Many of us read with shock and outrage the news this week that a Tennessee school board has banned the teaching of the brilliant graphic novel about the Holocaust, Maus, because it contains “profanity” and one nude image. While we should breathe a sigh of relief that our children are not being educated in Tennessee, attempts to ban books is on the rise in our own state of New Jersey.
Last Fall, in a thinly veiled attempt to pander to their right wing constituents, NJ Senators Pennachio and Testa introduced legislation to ban the teaching of “Critical Race Theory”, despite the fact that it is not, and has never been, taught in NJ public schools. Community members across New Jersey, from Wayne to North Hunterdon have tried to challenge books about LGBTQ youth. At a Board of Ed meeting in Westfield, parents read from the pages of Toni Morrison’s acclaimed The Bluest Eye, declaring that its forthright depiction of rape and incest made it inappropriate for High School students.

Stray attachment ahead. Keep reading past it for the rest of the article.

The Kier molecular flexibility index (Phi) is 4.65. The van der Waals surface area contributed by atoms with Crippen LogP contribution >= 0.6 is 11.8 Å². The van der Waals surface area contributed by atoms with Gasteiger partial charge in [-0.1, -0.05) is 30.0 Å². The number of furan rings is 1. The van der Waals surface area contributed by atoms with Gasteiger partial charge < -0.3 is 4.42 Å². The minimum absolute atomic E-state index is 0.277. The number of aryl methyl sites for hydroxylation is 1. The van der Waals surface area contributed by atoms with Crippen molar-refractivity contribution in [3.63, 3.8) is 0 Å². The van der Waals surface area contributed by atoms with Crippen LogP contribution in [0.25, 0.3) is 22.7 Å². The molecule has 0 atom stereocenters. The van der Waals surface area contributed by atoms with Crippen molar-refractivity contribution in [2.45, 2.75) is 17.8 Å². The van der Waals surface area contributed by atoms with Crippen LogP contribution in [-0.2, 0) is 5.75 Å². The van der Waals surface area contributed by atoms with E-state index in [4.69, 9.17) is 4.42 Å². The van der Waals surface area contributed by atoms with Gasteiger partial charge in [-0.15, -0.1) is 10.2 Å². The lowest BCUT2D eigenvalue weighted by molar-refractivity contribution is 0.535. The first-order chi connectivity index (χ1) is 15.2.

In many cases parents and school administrators are taking it upon themselves to determine what is “appropriate” reading, despite having no qualifications or experience to judge. Why is it that so often the stories found to be “inappropriate” are those told from the point of view of the marginalized and oppressed: persecuted Jews, impoverished African-Americans and derided LGBTQ people? We need to remain vigilant to this small-minded and illiberal mindset even in our own blue State.